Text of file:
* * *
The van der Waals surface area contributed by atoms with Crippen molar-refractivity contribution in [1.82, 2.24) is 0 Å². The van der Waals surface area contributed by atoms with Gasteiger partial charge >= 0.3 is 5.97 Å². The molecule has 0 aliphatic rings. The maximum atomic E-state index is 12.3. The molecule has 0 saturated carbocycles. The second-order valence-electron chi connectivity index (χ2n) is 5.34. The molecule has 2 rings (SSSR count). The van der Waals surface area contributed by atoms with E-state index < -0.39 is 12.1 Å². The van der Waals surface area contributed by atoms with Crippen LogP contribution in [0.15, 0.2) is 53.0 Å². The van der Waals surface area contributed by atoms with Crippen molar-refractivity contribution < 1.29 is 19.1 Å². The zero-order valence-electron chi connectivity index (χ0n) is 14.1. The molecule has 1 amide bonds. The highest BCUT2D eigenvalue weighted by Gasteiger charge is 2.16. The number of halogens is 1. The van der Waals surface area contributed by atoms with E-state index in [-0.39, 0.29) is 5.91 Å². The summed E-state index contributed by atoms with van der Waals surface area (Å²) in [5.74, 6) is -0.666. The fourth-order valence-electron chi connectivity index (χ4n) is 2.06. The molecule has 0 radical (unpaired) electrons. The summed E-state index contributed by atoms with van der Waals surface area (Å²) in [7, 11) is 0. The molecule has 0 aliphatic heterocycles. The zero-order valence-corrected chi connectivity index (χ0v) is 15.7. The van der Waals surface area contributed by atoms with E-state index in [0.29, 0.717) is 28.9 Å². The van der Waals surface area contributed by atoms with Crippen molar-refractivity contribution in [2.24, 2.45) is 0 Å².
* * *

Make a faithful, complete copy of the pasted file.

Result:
The van der Waals surface area contributed by atoms with Crippen molar-refractivity contribution in [1.82, 2.24) is 0 Å². The van der Waals surface area contributed by atoms with Gasteiger partial charge >= 0.3 is 5.97 Å². The molecule has 0 aliphatic rings. The maximum atomic E-state index is 12.3. The molecule has 0 saturated carbocycles. The second-order valence-electron chi connectivity index (χ2n) is 5.34. The molecule has 2 rings (SSSR count). The van der Waals surface area contributed by atoms with E-state index < -0.39 is 12.1 Å². The van der Waals surface area contributed by atoms with Crippen LogP contribution in [0.15, 0.2) is 53.0 Å². The van der Waals surface area contributed by atoms with Crippen molar-refractivity contribution < 1.29 is 19.1 Å². The zero-order valence-electron chi connectivity index (χ0n) is 14.1. The molecule has 1 amide bonds. The highest BCUT2D eigenvalue weighted by Gasteiger charge is 2.16. The number of halogens is 1. The van der Waals surface area contributed by atoms with E-state index in [-0.39, 0.29) is 5.91 Å². The summed E-state index contributed by atoms with van der Waals surface area (Å²) in [5.74, 6) is -0.666. The fourth-order valence-electron chi connectivity index (χ4n) is 2.06. The molecule has 0 radical (unpaired) electrons. The summed E-state index contributed by atoms with van der Waals surface area (Å²) in [7, 11) is 0. The molecule has 0 aliphatic heterocycles. The zero-order valence-corrected chi connectivity index (χ0v) is 15.7. The van der Waals surface area contributed by atoms with E-state index in [0.29, 0.717) is 28.9 Å². The van der Waals surface area contributed by atoms with Crippen molar-refractivity contribution in [2.24, 2.45) is 0 Å².